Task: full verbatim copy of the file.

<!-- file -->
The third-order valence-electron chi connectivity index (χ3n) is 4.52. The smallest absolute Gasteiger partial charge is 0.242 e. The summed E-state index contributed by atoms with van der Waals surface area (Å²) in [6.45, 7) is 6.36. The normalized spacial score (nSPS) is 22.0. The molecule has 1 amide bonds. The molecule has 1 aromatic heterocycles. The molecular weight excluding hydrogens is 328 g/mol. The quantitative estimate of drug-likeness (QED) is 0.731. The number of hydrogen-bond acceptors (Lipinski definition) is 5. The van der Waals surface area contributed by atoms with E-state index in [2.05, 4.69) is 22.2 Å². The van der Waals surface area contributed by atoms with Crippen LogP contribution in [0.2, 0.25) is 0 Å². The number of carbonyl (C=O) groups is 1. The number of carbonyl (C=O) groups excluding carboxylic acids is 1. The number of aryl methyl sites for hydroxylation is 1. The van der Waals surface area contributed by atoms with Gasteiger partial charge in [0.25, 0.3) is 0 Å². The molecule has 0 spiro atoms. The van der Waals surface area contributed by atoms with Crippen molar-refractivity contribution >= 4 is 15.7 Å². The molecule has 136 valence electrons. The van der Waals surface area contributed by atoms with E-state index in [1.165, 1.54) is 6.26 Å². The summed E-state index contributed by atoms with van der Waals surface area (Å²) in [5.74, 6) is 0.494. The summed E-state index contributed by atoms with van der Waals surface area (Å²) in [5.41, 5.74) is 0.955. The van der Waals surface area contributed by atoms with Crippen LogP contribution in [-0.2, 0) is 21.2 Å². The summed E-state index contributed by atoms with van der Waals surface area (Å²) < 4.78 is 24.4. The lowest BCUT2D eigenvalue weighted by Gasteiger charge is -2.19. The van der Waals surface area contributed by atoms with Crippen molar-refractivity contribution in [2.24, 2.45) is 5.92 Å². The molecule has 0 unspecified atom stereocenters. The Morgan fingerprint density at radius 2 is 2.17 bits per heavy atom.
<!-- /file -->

The third-order valence-electron chi connectivity index (χ3n) is 4.52. The smallest absolute Gasteiger partial charge is 0.242 e. The summed E-state index contributed by atoms with van der Waals surface area (Å²) in [6.45, 7) is 6.36. The normalized spacial score (nSPS) is 22.0. The molecule has 1 amide bonds. The molecule has 1 aromatic heterocycles. The molecular weight excluding hydrogens is 328 g/mol. The quantitative estimate of drug-likeness (QED) is 0.731. The number of hydrogen-bond acceptors (Lipinski definition) is 5. The van der Waals surface area contributed by atoms with E-state index in [2.05, 4.69) is 22.2 Å². The van der Waals surface area contributed by atoms with Crippen LogP contribution in [0.2, 0.25) is 0 Å². The number of carbonyl (C=O) groups is 1. The number of carbonyl (C=O) groups excluding carboxylic acids is 1. The number of aryl methyl sites for hydroxylation is 1. The van der Waals surface area contributed by atoms with Gasteiger partial charge in [0.25, 0.3) is 0 Å². The molecule has 0 spiro atoms. The van der Waals surface area contributed by atoms with Crippen molar-refractivity contribution >= 4 is 15.7 Å². The molecule has 136 valence electrons. The van der Waals surface area contributed by atoms with E-state index in [1.165, 1.54) is 6.26 Å². The summed E-state index contributed by atoms with van der Waals surface area (Å²) in [5.74, 6) is 0.494. The summed E-state index contributed by atoms with van der Waals surface area (Å²) in [5.41, 5.74) is 0.955. The van der Waals surface area contributed by atoms with Crippen LogP contribution in [-0.2, 0) is 21.2 Å². The summed E-state index contributed by atoms with van der Waals surface area (Å²) < 4.78 is 24.4. The lowest BCUT2D eigenvalue weighted by Gasteiger charge is -2.19. The van der Waals surface area contributed by atoms with Crippen molar-refractivity contribution in [2.24, 2.45) is 5.92 Å². The molecule has 0 unspecified atom stereocenters. The Morgan fingerprint density at radius 2 is 2.17 bits per heavy atom.